How to Know When to Litigate

by Leon Silver

LitigateBack in the day if a person was wronged, a business defamed or promise unfulfilled, the offended party could challenge his opponent to a duel, meet at high noon, step off his paces, and pray to God that neither his opponent’s aim nor his pistol were more accurate than his own. Historically, we’ve too often solved disputes with threats or violence (or at least by sending Luca Brasi to make an offer they can’t refuse).

Believe it or not, our Constitution deals as much with how we should govern business as how we should govern ourselves. It endowed our legislature with the ability to regulate interstate commerce and established a judicial system for the civilized resolution of business disputes, although Hamilton and Burr apparently ignored that part.

At some point, every business will face the question of whether or not to engage that judicial system to enforce its rights. Most business owners answer this question in the simplest and broadest way: by asserting they will never be involved in litigation. They see litigation as a failure — if they are involved in a lawsuit, then they have already lost.

Conversely, I often hear clients say they have an “ironclad” contract and that I need only send a demand letter to make the other party pay up. In reality, however, a contract is only “ironclad” if a company is willing to enforce it in court — just as trademarks, trade dress or trade secrets are valuable only if their owners are willing to go to court to shut down an infringing competitor. So how does a business owner decide whether it is appropriate to file a lawsuit?

I often ask my clients to start by identifying the result(s) they want and to work backward from there. For example, suppose a trusted employee has left their company for a competitor. They are concerned the employee will divulge trade secrets to the competitor and undercut their pricing — although they haven’t seen anything on the market yet. Instead of asking, “What do I do?” I advise clients to instead ask, “What outcome do I want?” In this instance, three desired results come to mind:

  1. Prevent the former employee from working for a competitor,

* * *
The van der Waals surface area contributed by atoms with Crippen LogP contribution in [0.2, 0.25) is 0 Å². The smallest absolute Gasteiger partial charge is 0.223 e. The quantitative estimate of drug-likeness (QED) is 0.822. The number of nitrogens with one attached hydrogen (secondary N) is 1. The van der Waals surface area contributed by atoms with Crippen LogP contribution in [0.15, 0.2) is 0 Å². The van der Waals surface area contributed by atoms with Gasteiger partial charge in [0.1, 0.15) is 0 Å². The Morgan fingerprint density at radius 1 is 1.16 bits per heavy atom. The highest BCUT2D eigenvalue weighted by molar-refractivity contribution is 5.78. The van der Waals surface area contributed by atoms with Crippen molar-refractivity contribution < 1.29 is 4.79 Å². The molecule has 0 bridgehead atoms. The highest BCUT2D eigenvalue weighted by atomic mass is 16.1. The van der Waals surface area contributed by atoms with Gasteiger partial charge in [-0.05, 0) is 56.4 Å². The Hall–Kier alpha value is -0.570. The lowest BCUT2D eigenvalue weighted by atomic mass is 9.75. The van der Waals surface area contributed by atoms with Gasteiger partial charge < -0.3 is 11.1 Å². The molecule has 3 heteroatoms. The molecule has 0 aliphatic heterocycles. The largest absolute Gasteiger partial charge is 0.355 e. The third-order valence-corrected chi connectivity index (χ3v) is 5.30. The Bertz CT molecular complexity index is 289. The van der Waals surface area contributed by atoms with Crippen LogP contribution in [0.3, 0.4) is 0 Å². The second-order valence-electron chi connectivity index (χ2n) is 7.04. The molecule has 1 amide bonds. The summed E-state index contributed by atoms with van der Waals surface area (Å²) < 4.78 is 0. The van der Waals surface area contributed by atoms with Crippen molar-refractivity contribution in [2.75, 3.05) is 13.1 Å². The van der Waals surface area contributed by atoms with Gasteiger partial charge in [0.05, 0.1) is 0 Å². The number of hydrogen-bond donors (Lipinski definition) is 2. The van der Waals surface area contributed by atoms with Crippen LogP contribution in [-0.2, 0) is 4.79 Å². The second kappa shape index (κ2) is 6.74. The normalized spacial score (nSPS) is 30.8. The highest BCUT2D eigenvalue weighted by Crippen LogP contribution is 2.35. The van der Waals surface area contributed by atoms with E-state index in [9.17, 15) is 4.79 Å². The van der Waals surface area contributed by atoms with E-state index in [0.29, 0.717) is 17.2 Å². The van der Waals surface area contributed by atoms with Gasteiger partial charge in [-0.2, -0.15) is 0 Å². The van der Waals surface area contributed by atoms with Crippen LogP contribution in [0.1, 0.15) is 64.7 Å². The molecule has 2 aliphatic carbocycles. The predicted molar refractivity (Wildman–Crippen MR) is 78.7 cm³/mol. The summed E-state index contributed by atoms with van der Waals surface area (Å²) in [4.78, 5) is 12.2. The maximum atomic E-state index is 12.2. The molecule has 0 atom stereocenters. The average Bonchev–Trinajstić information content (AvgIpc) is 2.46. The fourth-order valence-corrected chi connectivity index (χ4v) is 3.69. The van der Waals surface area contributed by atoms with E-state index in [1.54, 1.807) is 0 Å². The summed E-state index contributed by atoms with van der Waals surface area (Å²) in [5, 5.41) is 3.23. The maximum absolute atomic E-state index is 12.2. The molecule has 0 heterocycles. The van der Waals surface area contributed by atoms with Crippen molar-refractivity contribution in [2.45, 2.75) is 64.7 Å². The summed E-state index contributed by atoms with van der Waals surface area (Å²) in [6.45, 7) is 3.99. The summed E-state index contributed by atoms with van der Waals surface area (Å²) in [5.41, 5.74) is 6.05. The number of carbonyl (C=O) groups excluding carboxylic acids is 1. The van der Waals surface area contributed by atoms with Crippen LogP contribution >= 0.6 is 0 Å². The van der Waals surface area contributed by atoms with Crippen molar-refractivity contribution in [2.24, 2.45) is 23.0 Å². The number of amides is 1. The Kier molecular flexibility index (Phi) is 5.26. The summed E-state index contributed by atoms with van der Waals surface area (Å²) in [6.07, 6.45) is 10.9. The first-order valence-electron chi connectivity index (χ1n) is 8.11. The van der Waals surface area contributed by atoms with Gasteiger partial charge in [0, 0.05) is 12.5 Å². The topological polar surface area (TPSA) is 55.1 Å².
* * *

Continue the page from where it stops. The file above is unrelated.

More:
2. Prevent competitors and former employees from using any knowledge obtained while working for the client, and
  3. Prevent the competitor from selling any products that compete with the client.

To obtain the first result, a company would need to determine whether the employee signed a restrictive covenant barring him or her from working for a competitor. If the covenant exists but was ignored, the company may be able to file a lawsuit, seek temporary relief (assuming it is provided for in the agreement), and achieve the desired result quickly and efficiently. If the employee has not signed a restrictive covenant, it becomes more difficult to achieve the desired result. So, in this scenario, the strength of the documentation may very well provide the answer.

To evaluate whether litigation will achieve the second result, we will need to examine the company’s intellectual property portfolio and any agreement or policy regarding trade secrets. If intellectual property registrations and trade secret policies are clearly defined and encompass the trade secrets in question, a letter informing both the competitor and the employee of the steps taken to protect those rights may suffice. However, if the policies are less clear, a longer and more expensive litigation process is likely. In this case, I would advise my client to consider whether the loss of business is worth the legal expenses likely to be incurred. The result of this calculation will help determine whether litigation is the best course of action.

The third result is appealing, but is often nearly impossible to obtain in a cost-efficient manner. There are certainly instances where a Goliath company has tried to put a David out of business by burying it in litigation. However, that story did not end so well for Goliath.

So, how does a business owner know if he or she should litigate? After identifying the desired result, I advise clients to address the following questions:

  • Will a court order stop the other party’s actions without the plaintiff having to wait until the very end of the case?
  • Will sending a threatening letter help avoid litigation?
  • Is negotiation, mediation or arbitration a viable option?
  • Is it possible to make a new deal to replace the one that’s gone wrong?
  • What is the most effective path from problem to meaningful solution?

The result of this examination is a clearer evaluation of options. Put the effort into answering these questions first, and the rest of the pieces will fall into place.

Leon Silver is a co-managing partner in the Phoenix office of Gordon & Rees Scully Mansukhani LLP. He is a trial lawyer who was recently recognized as one of the Top 100 Lawyers in Arizona. 

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